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  The goal of this paper has been
  1. to analyse and expose the hook mechanism, as present in many Lisp systems,

  2. to generalize the hook mechanism to that of open points,

  3. to give a survey of open point-like mechanisms in various programming languages,

  4. to elaborate a concrete hook mechanism in the tradition of Lisp, and

  5. to design and to describe a set of tools that supports announcement and exploratory attachment and hooks.

The support of an open point-like mechanism in a programming language is supposed to have a positive impact on the generality and the potential reusability of the programs written in the language. As we have seen, it is possible to simulate open points in many dynamic programming languages. In more statically-oriented programming languages it is, however, far more difficult to obtain the effect of open points, mainly because of the requirement of late bindings of open points.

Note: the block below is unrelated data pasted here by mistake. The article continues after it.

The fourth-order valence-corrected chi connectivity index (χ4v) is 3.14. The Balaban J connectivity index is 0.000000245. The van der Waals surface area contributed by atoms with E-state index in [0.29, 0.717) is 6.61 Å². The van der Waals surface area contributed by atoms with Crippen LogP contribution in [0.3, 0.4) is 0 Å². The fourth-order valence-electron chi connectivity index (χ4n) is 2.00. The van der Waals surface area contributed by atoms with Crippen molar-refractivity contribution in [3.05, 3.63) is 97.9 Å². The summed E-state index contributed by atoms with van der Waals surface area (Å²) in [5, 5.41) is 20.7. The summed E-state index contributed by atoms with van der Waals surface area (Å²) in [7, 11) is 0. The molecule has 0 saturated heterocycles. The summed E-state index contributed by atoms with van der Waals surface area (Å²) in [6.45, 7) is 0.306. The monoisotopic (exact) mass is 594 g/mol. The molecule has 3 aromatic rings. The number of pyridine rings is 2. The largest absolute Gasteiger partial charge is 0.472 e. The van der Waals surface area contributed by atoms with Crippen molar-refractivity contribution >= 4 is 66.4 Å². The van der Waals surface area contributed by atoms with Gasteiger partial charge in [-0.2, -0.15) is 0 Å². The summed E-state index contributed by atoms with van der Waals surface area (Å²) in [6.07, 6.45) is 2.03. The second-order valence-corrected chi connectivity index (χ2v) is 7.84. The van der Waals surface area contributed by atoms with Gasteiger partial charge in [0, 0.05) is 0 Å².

A coherent and systematically defined hook mechanism is important for every Lisp dialect. However, when compared with open point mechanisms in object-oriented languages (such as Smalltalk, Loops, and CLOS), the object-oriented approaches should be preferred. The reason is that the open points provided by object-oriented languages are better integrated and follow the main structuring mechanism of these languages.

Finally, we will emphasize the importance of the tool support of hooks. Hook reports improve the practical value of hooks in a program. It is easy to get up-to-date and consistent information about the presence of hooks, together with their documentation. Furthermore, it is extremely flexible to explore potential attachments of the hook via the interactive command interfaces that are defined on the hook reports.

Acknowledgements. I would like to thank Bent Bruun Kristensen, Liam Peyton, Randy Trigg, Michael L. Van De Vanter, and Kasper Østerbye for help and discussions during the process of writing this paper.

next up previous
Next: References Up: Hooks and Open Points Previous: Discussion of Tools

Kurt Noermark
Wed Mar 6 09:44:24 MET 1996